Why Does My Child Keep Getting a UTI   

Why Does My Child Keep Getting a UTI

Little girl sitting on the potty in the bathroom, holding a roll of toilet paper.
Clinical Contributors to this story:
Kristin A Kozakowski, M.D.

Urinary tract infections (UTIs) are a common ailment in young children, particularly in girls. For most kids, UTIs do not return after they are treated. But for some, UTIs can be recurrent. 

“Recurrent UTIs can pose long-term risks, such as scarring on the kidneys, so if your child has recurrent UTIs—two or more infections—it’s important to identify the cause with your doctor,” says pediatric urologist, Kristin A. Kozakowski, M.D. 

Symptoms of UTIs in Kids

UTIs occur when bacteria gets into the bladder or kidneys. Common signs of UTIs in kids may include:

  • Pain or discomfort in the lower abdomen or back
  • Burning sensation when urinating
  • Frequent urination (even though only a small amount of urine is passed)
  • Fever
  • Foul-smelling urine
  • Bedwetting or accidents
  • Cloudy or bloody urine

“Keep in mind that symptoms alone can’t diagnose a UTI,” says Dr. Kozakowski. “Your child’s doctor will need to confirm the diagnosis with a urine test.”

Why UTIs Might Recur

Dr. Kozakowski outlines a few reasons why a child might experience recurrent UTIs:

Irregular Urination: Regular urination helps flush away bacteria, while holding urine for too long can help bacteria grow. “So if your child doesn’t drink enough liquid, they may not make enough urine to flush out bacteria,” Dr. Kozakowski says. “That increases the risk of recurrent UTIs.”

Urine Reflux: Some children are born with urine reflux, a condition in which urine flows back into the kidneys. This puts them at greater risk for UTIs as well as other kidney infections. “Urologists can confirm reflux using an x-ray called a VCUG,” Dr. Kozakowski says. “But often, reflux improves or resolves itself over time as kids grow.”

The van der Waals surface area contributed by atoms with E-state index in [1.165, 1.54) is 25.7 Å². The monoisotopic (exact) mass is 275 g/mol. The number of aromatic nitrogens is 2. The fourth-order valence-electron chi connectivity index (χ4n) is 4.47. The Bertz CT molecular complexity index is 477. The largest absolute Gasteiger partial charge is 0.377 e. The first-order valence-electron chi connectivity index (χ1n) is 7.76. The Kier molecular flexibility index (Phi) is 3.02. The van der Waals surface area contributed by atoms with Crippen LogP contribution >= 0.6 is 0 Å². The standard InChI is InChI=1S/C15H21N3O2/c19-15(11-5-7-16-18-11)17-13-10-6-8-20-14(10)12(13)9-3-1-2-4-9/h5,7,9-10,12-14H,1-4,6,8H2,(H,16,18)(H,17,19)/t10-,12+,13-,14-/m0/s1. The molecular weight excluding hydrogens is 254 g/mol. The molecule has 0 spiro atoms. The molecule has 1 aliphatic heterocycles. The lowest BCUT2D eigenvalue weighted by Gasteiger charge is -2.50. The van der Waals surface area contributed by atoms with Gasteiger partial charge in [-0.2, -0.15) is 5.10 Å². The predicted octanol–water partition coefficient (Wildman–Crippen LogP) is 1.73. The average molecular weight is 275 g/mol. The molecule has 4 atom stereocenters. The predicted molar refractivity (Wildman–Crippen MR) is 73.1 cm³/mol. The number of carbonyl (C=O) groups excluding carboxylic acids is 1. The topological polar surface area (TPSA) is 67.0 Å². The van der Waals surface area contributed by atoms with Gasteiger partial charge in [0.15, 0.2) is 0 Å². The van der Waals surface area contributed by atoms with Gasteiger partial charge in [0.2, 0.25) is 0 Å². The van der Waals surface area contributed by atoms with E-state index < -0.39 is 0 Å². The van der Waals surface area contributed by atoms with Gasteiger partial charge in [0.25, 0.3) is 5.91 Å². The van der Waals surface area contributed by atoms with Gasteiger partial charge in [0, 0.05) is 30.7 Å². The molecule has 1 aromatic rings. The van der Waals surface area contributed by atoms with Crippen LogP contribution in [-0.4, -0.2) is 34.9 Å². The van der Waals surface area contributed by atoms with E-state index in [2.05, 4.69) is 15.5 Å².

Urinary Tract Abnormalities: Sometimes, bladder or kidney problems, such as partial blockages and kidney stones, can contribute to recurrent UTIs. “If your doctor suspects a bladder or kidney abnormality, they might use an ultrasound to confirm diagnosis,” says Dr. Kozakowski. “Many of these issues are correctable, though.”

Five Ways to Prevent UTIs in Kids

Parents can help their children reduce their risk of getting a UTI. Dr. Kozakowski recommended these five tips:

  1. Encourage your child to go to the bathroom as soon as they feel the urge; don’t hold it.
  2. Make sure your child gets plenty of liquids every day—6–8 glasses a day.
  3. Use gentle soaps, avoiding any bath products with harsh chemicals and strong fragrances and dyes.
  4. Dress your child in cotton underwear and avoid tight-fitting clothing.
  5. Teach your child—especially girls—to wipe properly: front to back. 

“If you are concerned that your child has a UTI, schedule an appointment with your pediatrician right away,” says Dr. Kozakowski. “It’s best not to wait so that they can be treated sooner than later.”

Next Steps & Resources:

The material provided through HealthU is intended to be used as general information only and should not replace the advice of your physician. Always consult your physician for individual care.


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